We exhaust through the wall to the outdoors, but the installer wanted to vent through the roof per the manufacturer's directions. We had an existing wall vent (8" IIRC, maybe 6"), has not been a problem as long as we keep the birds from nesting in it when the outside flap sticks open.
 
Posts: 4813 | Location: NoVA | Registered: July 22, 2009Reply With QuoteReport This Post
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We have a XO which sits over a BlueStar RCS36 6-burners (5x15K and 1x9K). The XO is 700 cfm. Looks similar to pic. We also added an air handler because of the cfm to avoid back-drafting furnace, water heater, and dryer (when elec. dies). Air comes in on opposite ceiling of stove vent approx. 12ft away. Air is heated via elec. coils, but not cooled. I would go 40/42 inch if I did it again. We vent out the roof.


P229R - 9mm
Kahr PM9
 
Posts: 26 | Location: Pocono Mountains, PA | Registered: April 12, 2009Reply With QuoteReport This Post
Spread the Disease
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Mine is also a Zephyr. It works very well. Size wise, it fits the 48" cooktop. It has adjustable blower speeds from slight breeze to "holy-shit-the-fireplace-chimney-is-working-in-reverse". Height is the big thing. I have it at the maximum allowed height (per the specifications) so that I don't smack my forehead into it while cooking. Plus, I can still see the TV while manning the range/griddle. Smile







________________________________________

-- Fear is the mind-killer. Fear is the little-death that brings total obliteration. I will face my fear. I will permit it to pass over me and through me. And when it has gone past me I will turn the inner eye to see its path. Where the fear has gone there will be nothing. Only I will remain. --
 
Posts: 16076 | Location: New Mexico | Registered: October 14, 2005Reply With QuoteReport This Post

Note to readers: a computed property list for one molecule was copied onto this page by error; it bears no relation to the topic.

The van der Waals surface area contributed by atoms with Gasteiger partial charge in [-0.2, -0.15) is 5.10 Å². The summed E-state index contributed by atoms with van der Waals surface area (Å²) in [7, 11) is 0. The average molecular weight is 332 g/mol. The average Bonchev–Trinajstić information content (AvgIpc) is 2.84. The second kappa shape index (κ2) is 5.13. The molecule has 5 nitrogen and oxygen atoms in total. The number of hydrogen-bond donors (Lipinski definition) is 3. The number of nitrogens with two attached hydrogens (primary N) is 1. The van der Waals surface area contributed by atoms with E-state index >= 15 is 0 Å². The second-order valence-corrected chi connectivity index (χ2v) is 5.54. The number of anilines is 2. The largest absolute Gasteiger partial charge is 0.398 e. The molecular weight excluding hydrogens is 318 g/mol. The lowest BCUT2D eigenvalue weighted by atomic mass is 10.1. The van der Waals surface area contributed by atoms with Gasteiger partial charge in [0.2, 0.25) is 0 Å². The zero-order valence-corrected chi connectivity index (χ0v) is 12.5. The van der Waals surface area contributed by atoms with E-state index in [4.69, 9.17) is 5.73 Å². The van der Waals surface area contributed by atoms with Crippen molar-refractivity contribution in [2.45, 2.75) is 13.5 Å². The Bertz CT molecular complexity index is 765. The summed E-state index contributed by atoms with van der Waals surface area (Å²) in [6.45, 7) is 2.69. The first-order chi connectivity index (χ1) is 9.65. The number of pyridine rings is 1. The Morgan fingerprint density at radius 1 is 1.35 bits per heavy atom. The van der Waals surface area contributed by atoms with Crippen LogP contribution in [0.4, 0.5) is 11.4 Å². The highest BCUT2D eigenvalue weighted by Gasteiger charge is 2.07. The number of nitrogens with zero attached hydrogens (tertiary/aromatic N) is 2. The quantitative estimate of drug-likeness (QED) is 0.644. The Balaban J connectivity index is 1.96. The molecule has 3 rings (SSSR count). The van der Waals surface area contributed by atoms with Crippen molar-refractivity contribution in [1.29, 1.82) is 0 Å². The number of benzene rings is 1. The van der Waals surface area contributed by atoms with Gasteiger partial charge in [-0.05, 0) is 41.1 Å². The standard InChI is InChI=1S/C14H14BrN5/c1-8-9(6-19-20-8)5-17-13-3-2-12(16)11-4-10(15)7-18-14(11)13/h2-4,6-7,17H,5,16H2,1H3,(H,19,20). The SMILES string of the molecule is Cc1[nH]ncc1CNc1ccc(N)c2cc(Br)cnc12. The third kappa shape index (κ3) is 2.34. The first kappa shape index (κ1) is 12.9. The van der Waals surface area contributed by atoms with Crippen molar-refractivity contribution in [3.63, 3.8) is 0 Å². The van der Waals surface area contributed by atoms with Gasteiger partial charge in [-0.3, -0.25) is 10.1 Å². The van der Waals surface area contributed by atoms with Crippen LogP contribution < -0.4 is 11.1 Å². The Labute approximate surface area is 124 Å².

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Picture of smlsig
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quote:
Originally posted by PASig:
quote:
Originally posted by smlsig:


What brand is your range and does that manufacturer make a hood for it?




It's been ordered: GE Cafe 30 inch dual-fuel range

Total BTU's by the spec sheet info on each burner is 72,000

Not sure if GE makes a hood in the Cafe series


I believe that the total btu’s of all the burners is 72,000. If that is the case you should be looking for something with over 700 cfm.


------------------
Eddie

Our Founding Fathers were men who understood that the right thing is not necessarily the written thing. -kkina
 
Posts: 5413 | Location: SML & OBX | Registered: February 19, 2013Reply With QuoteReport This Post
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quote:
Originally posted by smlsig:
There are a lot of items to consider when choosing a proper range hood as you might have guessed.

The total BTU’s of the range
The width of the range
The proper height of the vent relative to the range surface
And most importantly the size and configuration of the ducting.



I'll add "sone" rating. May not be on the top of the list but an exhaust fan shouldn't sound like a wood chipper humming at full speed. Mine annoys me to the point I often just turn it off despite it being quieter than a lot of them are.



The older I get, the more I identify with Red Foreman...
 
Posts: 3583 | Location: Middle Tennessee | Registered: February 07, 2013Reply With QuoteReport This Post